We did manage to get a fairly early start (like 8 am) out of Reno. This was largely accomplished by Tim getting up at the crack of 6:30, leaving me snoozing in the bedroom, coming back in at 7:55 am and announcing, "We're leaving in 5 minutes." Well, he knows I hate it when he wakes me by starting up the engine. Can you blame me? It's directly under our bed.
Since I had 5 minutes to get ready, I can assure you it was not going to be spent getting dressed. It's not like I was going anywhere... sort of.
And, yes, even though Tim likes to frequently inform me that, "Decent people get dressed in the morning," my response is that decent people must be idiots. I just don't see why that is considered "normal," but apparently, it is. Like the time Tim was working on another house and the plumber he hired came to our house by mistake at 1 pm. I answered the door (I think I was in my pink, flannel, poodle PJs) and gave him the correct address, thinking nothing more of it. The plumber fell over himself apologizing when he did show up, saying, “I’m so, so sorry to have bothered your wife, seeing how she was sick and all.” Tim said he wanted to make the poor man feel better by assuring him I was not ill, but that would have been too mortifying for my long-suffering husband. His problem, no?
When we stopped for diesel hours later outside Medford, I sat up front while Tim filled up - still in my nightgown. It’s just a grey flannel Eddie Bauer and I couldn’t understand why several truckers were grinning as they looked through our windshield. Had they really been on the road so long they thought grey flannel was sexy?
“You’re quite a sight,” Tim clarified.
Since pumping diesel into a 179 gallon tank can take a while, I opened my laptop to see if there was any free WiFi to be had. There was. Obviously, one of the truck stop's neighbors did not appreciate having his WiFi purloined all the time. He named his connection, "I'M WATCHING GAY PORNO." Works for me.
Later, Tim stopped for lunch on a highway turnout. He said it would be warmer outside and he wanted to eat sitting in the forest. My husband, the environmentalist. So, I layered:
Note the grey, flannel nightgown, which I hastily threw pink velour sweat pants under (those pine needles are pointy!), my fuzzy, anti-slip socks (our bus has laminate floors), which I even mnore hastily threw slippers over to go outside. All this spiffily topped off by yet another Eddie Bauer accoutrement - a flannel vest I got at a used clothing store. Look, it's gauche mixing designers.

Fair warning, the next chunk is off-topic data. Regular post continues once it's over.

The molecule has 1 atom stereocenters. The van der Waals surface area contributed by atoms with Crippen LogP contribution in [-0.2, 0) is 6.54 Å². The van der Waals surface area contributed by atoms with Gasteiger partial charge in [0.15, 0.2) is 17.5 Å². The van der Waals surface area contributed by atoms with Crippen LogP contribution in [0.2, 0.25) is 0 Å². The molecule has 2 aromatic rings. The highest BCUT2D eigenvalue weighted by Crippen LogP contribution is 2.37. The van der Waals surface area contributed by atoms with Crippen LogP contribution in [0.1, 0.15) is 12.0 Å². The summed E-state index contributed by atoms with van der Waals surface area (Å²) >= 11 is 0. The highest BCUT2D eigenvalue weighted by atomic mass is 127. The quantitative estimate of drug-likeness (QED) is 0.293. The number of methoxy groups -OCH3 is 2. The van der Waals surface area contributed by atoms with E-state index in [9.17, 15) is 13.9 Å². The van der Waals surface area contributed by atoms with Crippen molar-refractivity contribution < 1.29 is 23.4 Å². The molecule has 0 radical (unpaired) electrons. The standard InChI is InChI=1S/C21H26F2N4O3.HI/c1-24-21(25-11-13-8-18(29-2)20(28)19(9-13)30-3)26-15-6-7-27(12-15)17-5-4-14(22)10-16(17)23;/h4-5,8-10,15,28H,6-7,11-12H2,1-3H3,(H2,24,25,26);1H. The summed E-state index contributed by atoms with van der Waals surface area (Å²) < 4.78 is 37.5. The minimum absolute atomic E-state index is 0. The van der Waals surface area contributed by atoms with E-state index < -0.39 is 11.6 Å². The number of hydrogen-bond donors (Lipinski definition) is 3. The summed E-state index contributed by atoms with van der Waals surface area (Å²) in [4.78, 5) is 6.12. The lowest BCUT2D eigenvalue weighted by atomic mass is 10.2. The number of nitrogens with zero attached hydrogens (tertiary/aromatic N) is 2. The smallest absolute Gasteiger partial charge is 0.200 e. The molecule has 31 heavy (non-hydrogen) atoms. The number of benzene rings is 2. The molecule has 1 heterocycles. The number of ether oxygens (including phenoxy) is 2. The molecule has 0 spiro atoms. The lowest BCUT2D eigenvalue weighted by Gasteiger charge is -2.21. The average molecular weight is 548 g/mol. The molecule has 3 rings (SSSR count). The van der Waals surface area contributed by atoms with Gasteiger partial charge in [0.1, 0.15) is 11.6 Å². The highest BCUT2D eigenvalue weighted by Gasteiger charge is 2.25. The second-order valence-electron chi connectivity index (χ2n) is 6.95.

“I’ve seen homeless better dressed than you.” Tim clarified, again. But, this time, I wasn't asking, was I?
All was not lost in terms of road romance, as we got a glimpse Mt. Shasta:
But, then, we hit the dreaded Hwy 199. I had forgotten how - well, here is what I wrote in QUEEN OF THE ROAD about it:
The hairpin turns up Highway 199 from California almost did me in. On the plus side, the drive substantially enhanced my clinical skills as it made me understand why psychotics engage in what therapists term “self-quieting behavior” (rocking, word repetition, twirling hair, etc.). This psychiatrist’s mantra as we twisted over Highway 199 became the rather unimaginative but still evocative, “Kill me kill me kill me kill me.” The words somehow making their way to my lips before I was even aware they’d formed in my brain.
Minutes went by before I even realized what I was saying. The error was immediately apparent. I’m not afraid of dying. I’m afraid of dying like this. My newest new mantra then became, “Kill me, but not like this . . . kill me, but not like this . . .”
The sign for 199 said, "Crescent City
I asked Tim, "Why not something really useful like, 'Horribly windey road – better tranquilize wife'" But, as always, he had his own suggestion, "Or, better yet, 'Stuff a Rag In Her Mouth.'"
What a guy.
The two-lane road is so windy, he really could not take his eyes off it. And, even with his careful driving, we were nearly creamed by some idiot who just HAD TO pass us on a tight turn, causing Tim to hit the brakes (remember, this is a 40,000 lb bus, towing a car, people), so none of us would collide with an oncoming car.
Tim is fond of saying I'm concrete as a sidewalk. I don't disagree, especially after what happened next: Due to his now really not wanting to take his eyes off the road, he asked me to look on the dashboard and "press the light bulb."
What do you think I did?
If you guessed, "She's concrete as a sidewalk. She must have pressed the actual bulb on the right, not the light bulb insignia on the left that actually does something," we have a winner!
What do you want from me?